Five Strategies to Reduce Acute Care for Cancer Patients ID'd
THURSDAY, May 3, 2018 -- Five major strategies exist for reducing acute care for patients with cancer, according to a review published online April 17 in the Journal of Oncology Practice.
Nathan R. Handley, M.D., from the University of Pennsylvania in Philadelphia, and colleagues conducted a literature search of guidelines published by professional organizations from 2000 to 2017 in order to identify strategies to reduce unplanned acute care for patients with cancer.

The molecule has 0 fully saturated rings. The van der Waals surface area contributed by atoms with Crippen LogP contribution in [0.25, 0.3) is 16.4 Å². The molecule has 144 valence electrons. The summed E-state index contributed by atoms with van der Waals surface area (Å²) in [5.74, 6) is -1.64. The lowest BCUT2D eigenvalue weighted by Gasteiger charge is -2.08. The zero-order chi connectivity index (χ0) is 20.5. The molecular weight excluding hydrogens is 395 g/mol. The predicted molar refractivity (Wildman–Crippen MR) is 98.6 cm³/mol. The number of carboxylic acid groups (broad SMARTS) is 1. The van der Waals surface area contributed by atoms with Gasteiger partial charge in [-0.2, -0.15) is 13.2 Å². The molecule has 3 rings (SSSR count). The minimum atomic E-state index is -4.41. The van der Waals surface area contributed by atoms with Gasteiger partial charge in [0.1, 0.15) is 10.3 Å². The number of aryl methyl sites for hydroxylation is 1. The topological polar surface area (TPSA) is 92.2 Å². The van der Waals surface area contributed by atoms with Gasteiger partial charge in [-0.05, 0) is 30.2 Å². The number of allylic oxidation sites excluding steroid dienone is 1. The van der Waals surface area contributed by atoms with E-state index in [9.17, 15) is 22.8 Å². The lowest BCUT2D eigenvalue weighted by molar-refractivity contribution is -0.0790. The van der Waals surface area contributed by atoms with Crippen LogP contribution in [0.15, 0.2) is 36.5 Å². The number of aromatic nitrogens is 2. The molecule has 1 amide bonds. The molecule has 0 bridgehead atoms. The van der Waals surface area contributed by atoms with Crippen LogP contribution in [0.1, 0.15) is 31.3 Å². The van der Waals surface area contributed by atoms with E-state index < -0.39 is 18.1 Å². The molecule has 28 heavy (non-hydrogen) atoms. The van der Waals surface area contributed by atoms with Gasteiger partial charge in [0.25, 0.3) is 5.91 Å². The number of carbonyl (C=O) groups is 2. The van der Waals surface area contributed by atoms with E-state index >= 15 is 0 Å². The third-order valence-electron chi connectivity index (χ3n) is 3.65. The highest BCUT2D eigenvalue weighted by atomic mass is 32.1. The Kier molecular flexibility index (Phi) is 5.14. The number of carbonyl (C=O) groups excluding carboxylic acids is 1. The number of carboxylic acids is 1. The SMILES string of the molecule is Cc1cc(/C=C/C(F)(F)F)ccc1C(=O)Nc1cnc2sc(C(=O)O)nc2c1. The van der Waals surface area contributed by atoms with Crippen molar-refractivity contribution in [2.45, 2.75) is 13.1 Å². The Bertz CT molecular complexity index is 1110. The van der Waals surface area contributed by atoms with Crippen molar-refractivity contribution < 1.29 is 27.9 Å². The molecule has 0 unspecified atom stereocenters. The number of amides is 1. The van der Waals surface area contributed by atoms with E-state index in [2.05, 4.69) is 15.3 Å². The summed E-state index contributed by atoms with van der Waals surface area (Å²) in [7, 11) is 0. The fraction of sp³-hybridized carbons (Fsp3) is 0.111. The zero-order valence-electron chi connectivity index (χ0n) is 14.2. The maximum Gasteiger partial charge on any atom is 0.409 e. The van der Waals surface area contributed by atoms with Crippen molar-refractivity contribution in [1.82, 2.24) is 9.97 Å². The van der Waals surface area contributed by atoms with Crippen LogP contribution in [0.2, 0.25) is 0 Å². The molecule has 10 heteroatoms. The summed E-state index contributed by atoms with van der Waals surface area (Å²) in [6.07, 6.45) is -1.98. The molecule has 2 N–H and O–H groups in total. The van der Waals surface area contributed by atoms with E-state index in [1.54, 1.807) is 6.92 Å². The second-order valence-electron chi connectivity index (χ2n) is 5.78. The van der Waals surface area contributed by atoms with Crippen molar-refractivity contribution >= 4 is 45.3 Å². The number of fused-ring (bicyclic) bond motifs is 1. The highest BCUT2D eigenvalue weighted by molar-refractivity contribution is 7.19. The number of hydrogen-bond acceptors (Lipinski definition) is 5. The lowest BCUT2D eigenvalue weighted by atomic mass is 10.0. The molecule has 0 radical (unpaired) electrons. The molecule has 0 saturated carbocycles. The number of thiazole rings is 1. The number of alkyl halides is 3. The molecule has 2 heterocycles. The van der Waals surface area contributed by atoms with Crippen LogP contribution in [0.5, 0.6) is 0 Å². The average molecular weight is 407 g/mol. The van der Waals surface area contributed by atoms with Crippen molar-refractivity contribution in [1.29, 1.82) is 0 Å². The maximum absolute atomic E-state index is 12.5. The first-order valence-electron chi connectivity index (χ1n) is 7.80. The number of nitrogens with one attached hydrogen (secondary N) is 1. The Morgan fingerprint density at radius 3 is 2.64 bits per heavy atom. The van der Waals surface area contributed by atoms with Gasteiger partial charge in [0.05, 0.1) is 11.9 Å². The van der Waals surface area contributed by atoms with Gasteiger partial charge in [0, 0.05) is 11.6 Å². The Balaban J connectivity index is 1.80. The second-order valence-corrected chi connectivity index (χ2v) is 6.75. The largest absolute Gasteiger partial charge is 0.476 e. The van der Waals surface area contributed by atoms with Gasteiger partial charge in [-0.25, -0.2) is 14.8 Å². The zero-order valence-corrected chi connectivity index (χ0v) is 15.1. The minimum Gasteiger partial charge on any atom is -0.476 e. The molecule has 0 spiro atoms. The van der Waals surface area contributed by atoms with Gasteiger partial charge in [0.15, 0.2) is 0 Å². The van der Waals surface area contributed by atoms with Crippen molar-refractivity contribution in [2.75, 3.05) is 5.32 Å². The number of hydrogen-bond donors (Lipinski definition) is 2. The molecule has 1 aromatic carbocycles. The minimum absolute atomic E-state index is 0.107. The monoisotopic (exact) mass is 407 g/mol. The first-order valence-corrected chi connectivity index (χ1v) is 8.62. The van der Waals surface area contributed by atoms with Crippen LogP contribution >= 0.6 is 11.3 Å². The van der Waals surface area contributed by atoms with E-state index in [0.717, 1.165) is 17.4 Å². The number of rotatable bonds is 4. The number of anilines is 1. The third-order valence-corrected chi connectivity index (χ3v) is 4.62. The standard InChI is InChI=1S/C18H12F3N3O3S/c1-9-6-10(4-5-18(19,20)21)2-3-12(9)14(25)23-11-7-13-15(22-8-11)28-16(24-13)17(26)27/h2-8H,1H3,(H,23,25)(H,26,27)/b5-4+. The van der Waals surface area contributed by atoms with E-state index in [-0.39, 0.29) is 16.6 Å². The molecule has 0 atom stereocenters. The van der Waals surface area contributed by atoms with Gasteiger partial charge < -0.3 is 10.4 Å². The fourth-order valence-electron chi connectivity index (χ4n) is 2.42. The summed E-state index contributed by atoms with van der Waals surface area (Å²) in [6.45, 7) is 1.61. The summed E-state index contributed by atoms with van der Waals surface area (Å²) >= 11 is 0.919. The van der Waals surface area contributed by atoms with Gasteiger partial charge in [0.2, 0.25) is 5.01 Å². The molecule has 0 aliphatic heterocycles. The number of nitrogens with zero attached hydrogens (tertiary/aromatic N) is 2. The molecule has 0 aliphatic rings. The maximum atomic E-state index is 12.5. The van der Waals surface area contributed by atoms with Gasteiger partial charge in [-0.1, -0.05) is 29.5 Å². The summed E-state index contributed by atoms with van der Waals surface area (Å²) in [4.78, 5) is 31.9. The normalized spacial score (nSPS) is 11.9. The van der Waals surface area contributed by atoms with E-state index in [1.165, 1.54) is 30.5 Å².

The researchers identified five strategies: identifying patients at high risk of unplanned acute care, enhancing access and care coordination, standardizing clinical pathways for symptom management, developing new loci for urgent cancer care, and employing early palliative care. Each strategy was assessed based on specific outcomes, including reduction in emergency department visits, reduction in hospitalizations, and reduction in 30-day rehospitalizations. In addition, gaps in knowledge were defined and areas for future research identified.
"Proposed reimbursement changes amplify the need for cancer programs to focus on this issue," the authors write.
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Posted: May 2018
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